…but you hate it for a while. You know, everyone who even went through some form of burnout can relate to this. There will be a time when your boundaries trigger too fast. Perhaps because you’re not fully recovered physically or mentally, it might be that you haven’t yet managed to trust your capabilities or judgement.
After TNR, I laid low for a while before waking up to the realisation I wanted to do another long ride in June. Of perhaps two. In my mind the 160 and 200 km rides I planned, weren’t that big of a deal. And with the proper training, that wouldn’t have been a big deal. But I didn’t fall back in love with cycling yet. So with minimal training, and a round of Prednisone, I forced myself through the 160 km Unbound ride and attempted the 200km, but managed to be semi-smart about it and turned around after 55km.
After that, I had a sit down with myself because this half-assed riding but attacking big things was ruining me. I came to 2 conclusions; I wanted to stop riding. I had to give myself permission to stop riding and not have any milestones in the back of my mind, rushing this cycling-sabbatical. No goals, no expectations.
I agreed to start with a personal trainer to help me recover physically. My message to her was clear: help me enjoy riding again. I felt mentally and physically at rock bottom in terms of fitness. I had skipped the foundational training after my TNR crash, so after this second mental crash, I was left with nothing.
In July, I did nothing but hiking and PT sessions. After a week or 6, I noticed some stamina and muscle gain. I toyed with the idea of riding again and gave myself permission to do a 30-minute Zwift ride. And sure enough, 2 days later, I signed up for the training plan “Back to Fitness”. I liked it because the workouts were short and easy. I left the bike with a smile after every workout. Great start.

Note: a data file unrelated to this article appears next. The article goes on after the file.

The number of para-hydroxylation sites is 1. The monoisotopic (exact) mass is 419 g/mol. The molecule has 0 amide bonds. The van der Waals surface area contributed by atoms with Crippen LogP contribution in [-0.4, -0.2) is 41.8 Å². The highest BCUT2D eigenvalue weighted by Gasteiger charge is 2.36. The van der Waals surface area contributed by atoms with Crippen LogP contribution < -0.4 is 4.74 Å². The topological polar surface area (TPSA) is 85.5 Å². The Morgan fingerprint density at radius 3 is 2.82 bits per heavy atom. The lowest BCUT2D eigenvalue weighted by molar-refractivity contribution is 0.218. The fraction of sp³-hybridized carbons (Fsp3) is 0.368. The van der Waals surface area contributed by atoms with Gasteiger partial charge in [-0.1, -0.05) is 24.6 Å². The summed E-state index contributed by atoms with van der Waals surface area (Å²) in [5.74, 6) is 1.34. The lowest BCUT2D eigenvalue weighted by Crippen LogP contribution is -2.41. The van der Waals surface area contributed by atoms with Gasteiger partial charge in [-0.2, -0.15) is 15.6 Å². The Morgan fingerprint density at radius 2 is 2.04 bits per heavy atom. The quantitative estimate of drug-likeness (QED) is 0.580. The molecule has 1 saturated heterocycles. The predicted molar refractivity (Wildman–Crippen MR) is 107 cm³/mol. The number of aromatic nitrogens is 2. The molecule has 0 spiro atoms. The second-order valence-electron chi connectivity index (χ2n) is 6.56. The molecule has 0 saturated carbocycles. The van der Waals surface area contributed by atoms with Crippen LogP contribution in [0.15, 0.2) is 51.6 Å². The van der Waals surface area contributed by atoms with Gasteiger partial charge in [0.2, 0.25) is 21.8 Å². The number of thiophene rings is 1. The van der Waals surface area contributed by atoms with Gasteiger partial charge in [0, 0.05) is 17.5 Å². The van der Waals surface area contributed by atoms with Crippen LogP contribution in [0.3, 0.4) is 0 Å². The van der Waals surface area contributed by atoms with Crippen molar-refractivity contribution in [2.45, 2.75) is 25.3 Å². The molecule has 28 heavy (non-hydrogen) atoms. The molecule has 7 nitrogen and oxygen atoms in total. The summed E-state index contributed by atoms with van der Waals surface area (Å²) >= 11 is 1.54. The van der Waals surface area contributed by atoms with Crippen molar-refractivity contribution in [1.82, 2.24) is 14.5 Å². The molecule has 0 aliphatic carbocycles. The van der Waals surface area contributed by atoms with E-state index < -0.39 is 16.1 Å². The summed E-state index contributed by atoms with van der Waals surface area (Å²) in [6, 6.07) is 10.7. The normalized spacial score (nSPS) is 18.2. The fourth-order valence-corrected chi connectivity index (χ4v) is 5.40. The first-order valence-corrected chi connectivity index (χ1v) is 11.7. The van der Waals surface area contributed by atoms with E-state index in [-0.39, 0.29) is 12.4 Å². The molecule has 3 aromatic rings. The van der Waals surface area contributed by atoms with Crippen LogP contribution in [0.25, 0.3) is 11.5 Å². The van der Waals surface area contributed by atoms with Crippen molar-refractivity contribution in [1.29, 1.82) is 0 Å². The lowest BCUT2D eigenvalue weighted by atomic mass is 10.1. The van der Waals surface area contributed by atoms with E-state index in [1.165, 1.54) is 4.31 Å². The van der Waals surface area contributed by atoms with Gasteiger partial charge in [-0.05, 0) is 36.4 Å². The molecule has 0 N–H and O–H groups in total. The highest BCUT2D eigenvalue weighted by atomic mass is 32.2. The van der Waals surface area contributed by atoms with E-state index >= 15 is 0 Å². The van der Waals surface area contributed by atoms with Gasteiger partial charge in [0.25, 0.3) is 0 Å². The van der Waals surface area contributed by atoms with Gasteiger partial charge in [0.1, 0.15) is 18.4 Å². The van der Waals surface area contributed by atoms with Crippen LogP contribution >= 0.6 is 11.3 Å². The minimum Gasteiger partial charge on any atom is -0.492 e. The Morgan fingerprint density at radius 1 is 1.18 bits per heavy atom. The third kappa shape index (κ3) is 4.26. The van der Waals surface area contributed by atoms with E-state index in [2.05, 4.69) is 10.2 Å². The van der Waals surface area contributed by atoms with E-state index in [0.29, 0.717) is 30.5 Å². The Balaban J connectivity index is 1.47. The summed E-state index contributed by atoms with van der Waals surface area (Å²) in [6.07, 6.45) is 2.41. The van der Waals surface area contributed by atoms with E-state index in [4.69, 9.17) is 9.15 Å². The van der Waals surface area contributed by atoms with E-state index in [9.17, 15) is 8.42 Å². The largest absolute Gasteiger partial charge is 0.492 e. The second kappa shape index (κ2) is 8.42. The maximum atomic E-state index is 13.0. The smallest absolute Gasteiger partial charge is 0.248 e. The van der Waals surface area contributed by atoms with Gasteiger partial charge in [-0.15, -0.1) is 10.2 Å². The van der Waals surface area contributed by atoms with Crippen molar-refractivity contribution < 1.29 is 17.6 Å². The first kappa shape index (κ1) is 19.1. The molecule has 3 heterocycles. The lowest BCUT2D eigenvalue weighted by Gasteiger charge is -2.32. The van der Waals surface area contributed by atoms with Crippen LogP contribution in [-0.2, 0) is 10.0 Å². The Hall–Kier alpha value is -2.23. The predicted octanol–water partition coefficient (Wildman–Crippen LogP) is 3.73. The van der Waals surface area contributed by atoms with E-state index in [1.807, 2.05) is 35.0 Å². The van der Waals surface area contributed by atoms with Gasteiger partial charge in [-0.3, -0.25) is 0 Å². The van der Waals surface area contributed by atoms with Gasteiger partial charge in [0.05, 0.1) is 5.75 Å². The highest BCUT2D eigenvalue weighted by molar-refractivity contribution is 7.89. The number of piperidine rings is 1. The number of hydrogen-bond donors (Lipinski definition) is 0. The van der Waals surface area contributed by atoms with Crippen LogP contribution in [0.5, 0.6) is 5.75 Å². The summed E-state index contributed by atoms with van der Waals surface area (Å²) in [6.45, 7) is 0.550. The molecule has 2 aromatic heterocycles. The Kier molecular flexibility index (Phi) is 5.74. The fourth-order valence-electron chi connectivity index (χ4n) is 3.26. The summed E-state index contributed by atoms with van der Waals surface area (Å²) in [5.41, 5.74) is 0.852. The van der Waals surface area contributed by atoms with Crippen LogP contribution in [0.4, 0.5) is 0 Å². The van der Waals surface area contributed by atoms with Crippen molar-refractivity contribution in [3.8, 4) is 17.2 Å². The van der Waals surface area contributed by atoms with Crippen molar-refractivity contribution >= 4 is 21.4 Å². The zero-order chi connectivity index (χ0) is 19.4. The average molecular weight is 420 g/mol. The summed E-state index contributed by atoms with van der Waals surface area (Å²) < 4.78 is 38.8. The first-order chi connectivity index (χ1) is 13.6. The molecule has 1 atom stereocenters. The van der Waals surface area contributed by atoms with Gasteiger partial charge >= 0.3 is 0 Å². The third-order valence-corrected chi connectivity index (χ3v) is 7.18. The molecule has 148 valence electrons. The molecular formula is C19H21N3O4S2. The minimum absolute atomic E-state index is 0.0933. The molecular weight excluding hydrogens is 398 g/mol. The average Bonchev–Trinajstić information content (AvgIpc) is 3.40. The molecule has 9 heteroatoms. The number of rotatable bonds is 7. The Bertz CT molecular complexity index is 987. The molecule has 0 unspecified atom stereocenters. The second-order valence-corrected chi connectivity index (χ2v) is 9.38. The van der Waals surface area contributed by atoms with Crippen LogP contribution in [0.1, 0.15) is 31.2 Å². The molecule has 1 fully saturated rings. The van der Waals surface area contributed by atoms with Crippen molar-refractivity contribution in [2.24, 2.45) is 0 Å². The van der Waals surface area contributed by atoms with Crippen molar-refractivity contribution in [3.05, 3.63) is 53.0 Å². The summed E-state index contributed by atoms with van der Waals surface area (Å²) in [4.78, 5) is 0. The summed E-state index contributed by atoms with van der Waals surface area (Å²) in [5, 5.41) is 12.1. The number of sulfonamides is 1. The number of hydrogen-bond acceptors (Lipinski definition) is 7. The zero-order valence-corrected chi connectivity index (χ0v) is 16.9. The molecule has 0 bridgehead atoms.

The next week I extended the workouts with a bit of freeriding to get 60 minutes of riding. Still a smile on my face and the feeling of “I want/could do more”. And that’s the feeling you want. Still not trusting myself, so keeping to 60 minutes until I rented a Wahoo Kickr Climb. I found a Zwift event for the Four Horseman badge (90km with 2k climb) and wondered if I could train for it in 3 months’ time. So it took me all of 2 months without a big goal. I added some longer workouts on routes with more climbing and by the end of september I did my first Alpe d’Zwift again. I felt like a million bucks, because I paced myself and kept it together physically and mentally. This stretched my permission to intensify the workout, but still only indoor and always maintaining the “I could do more” feeling afterwards.
The biggest win after 3 months was that I didn’t do the Four Horsemen. A few weeks before the event I started wondering if I could do the length of riding. I focussed on climbing, not so much on length and the caused a concern with me. At first I decided to just go ahead and start and see how far I’d go. The best thing about Zwift, is that when you had enough, you can just get off the bike and hit the showers and be done.
The week before the event I found an event for Quatch Quest (48km with 1678k climb). Another much desired Zwift badge and I thought I’d use that ride as a test. I loved it, loved the fight and the struggle but even before finishing I know, no Four Horsemen for me. This was perfect enough and I was mad proud of the badge. I walked away from the Four Horsemen goal, to leave it on the bucketlist for someday, maybe.
Without zero regrets I let that event pass by and just did my thing, PT and my 60-ish Zwift workouts. Perhaps I was falling back in love with cycling again? Not sure, because I haven’t done any outdoor rides. But goal setting has crept back in. Yes dear people, we have a new goal for 2024. I want to try and qualify for the World Championships Gravel, which is held in Belgium in Oktober. There are a few qualifying opportunities, one in Valkenburg. But it’s pretty early in the season, april, my best form usually only comes after a few months of sunshine. But Valkenburg is on the schedule and perhaps also Roden in July.
Long story short, trust the process of recovery. Both mentally and physically, your love of cycling comes back, when you nurture that foundation and build upon that.